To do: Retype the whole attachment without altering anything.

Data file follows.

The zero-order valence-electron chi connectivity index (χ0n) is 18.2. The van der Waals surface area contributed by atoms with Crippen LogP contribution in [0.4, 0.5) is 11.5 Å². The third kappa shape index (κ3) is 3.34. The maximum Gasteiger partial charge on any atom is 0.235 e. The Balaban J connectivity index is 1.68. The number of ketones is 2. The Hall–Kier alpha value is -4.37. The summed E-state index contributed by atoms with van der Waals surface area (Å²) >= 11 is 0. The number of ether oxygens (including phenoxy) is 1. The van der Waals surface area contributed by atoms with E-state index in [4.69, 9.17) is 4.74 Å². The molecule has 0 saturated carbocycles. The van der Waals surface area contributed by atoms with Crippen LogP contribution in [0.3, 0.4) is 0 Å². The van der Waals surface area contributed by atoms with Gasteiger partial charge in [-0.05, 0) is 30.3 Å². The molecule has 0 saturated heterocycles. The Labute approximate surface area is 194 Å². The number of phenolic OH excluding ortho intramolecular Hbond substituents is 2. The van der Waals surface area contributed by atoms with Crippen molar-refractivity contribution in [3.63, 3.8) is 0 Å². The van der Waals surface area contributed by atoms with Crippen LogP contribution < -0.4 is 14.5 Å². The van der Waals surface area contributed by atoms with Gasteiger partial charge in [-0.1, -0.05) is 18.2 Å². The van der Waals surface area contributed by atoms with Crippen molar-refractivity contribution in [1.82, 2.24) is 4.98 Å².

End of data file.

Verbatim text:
The zero-order valence-electron chi connectivity index (χ0n) is 18.2. The van der Waals surface area contributed by atoms with Crippen LogP contribution in [0.4, 0.5) is 11.5 Å². The third kappa shape index (κ3) is 3.34. The maximum Gasteiger partial charge on any atom is 0.235 e. The Balaban J connectivity index is 1.68. The number of ketones is 2. The Hall–Kier alpha value is -4.37. The summed E-state index contributed by atoms with van der Waals surface area (Å²) >= 11 is 0. The number of ether oxygens (including phenoxy) is 1. The van der Waals surface area contributed by atoms with E-state index in [4.69, 9.17) is 4.74 Å². The molecule has 0 saturated carbocycles. The van der Waals surface area contributed by atoms with Crippen LogP contribution in [0.3, 0.4) is 0 Å². The van der Waals surface area contributed by atoms with Gasteiger partial charge in [-0.05, 0) is 30.3 Å². The molecule has 0 saturated heterocycles. The Labute approximate surface area is 194 Å². The number of phenolic OH excluding ortho intramolecular Hbond substituents is 2. The van der Waals surface area contributed by atoms with Crippen molar-refractivity contribution in [3.63, 3.8) is 0 Å². The van der Waals surface area contributed by atoms with Crippen LogP contribution < -0.4 is 14.5 Å². The van der Waals surface area contributed by atoms with Gasteiger partial charge in [-0.1, -0.05) is 18.2 Å². The van der Waals surface area contributed by atoms with Crippen molar-refractivity contribution in [1.82, 2.24) is 4.98 Å².